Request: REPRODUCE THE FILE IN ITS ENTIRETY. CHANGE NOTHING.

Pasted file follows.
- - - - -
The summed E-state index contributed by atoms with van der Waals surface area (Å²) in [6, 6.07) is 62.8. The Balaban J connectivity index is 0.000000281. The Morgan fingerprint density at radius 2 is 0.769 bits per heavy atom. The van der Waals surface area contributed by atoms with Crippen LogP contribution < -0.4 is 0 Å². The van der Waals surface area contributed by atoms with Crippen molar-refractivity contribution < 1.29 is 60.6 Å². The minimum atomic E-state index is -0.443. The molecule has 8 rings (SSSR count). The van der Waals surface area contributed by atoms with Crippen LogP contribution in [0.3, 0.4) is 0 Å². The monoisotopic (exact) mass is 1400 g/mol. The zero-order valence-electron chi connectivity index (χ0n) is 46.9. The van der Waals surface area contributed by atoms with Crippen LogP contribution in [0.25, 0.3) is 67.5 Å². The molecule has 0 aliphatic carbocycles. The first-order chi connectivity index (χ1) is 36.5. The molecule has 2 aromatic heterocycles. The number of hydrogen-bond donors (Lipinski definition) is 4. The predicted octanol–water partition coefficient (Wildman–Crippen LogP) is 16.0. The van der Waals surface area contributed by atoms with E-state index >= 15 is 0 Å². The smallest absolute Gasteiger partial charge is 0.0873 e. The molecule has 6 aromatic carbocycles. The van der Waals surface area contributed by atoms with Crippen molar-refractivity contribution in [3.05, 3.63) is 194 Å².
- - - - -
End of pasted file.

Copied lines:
The summed E-state index contributed by atoms with van der Waals surface area (Å²) in [6, 6.07) is 62.8. The Balaban J connectivity index is 0.000000281. The Morgan fingerprint density at radius 2 is 0.769 bits per heavy atom. The van der Waals surface area contributed by atoms with Crippen LogP contribution < -0.4 is 0 Å². The van der Waals surface area contributed by atoms with Crippen molar-refractivity contribution < 1.29 is 60.6 Å². The minimum atomic E-state index is -0.443. The molecule has 8 rings (SSSR count). The van der Waals surface area contributed by atoms with Crippen LogP contribution in [0.3, 0.4) is 0 Å². The monoisotopic (exact) mass is 1400 g/mol. The zero-order valence-electron chi connectivity index (χ0n) is 46.9. The van der Waals surface area contributed by atoms with Crippen LogP contribution in [0.25, 0.3) is 67.5 Å². The molecule has 0 aliphatic carbocycles. The first-order chi connectivity index (χ1) is 36.5. The molecule has 2 aromatic heterocycles. The number of hydrogen-bond donors (Lipinski definition) is 4. The predicted octanol–water partition coefficient (Wildman–Crippen LogP) is 16.0. The van der Waals surface area contributed by atoms with E-state index >= 15 is 0 Å². The smallest absolute Gasteiger partial charge is 0.0873 e. The molecule has 6 aromatic carbocycles. The van der Waals surface area contributed by atoms with Crippen molar-refractivity contribution in [3.05, 3.63) is 194 Å².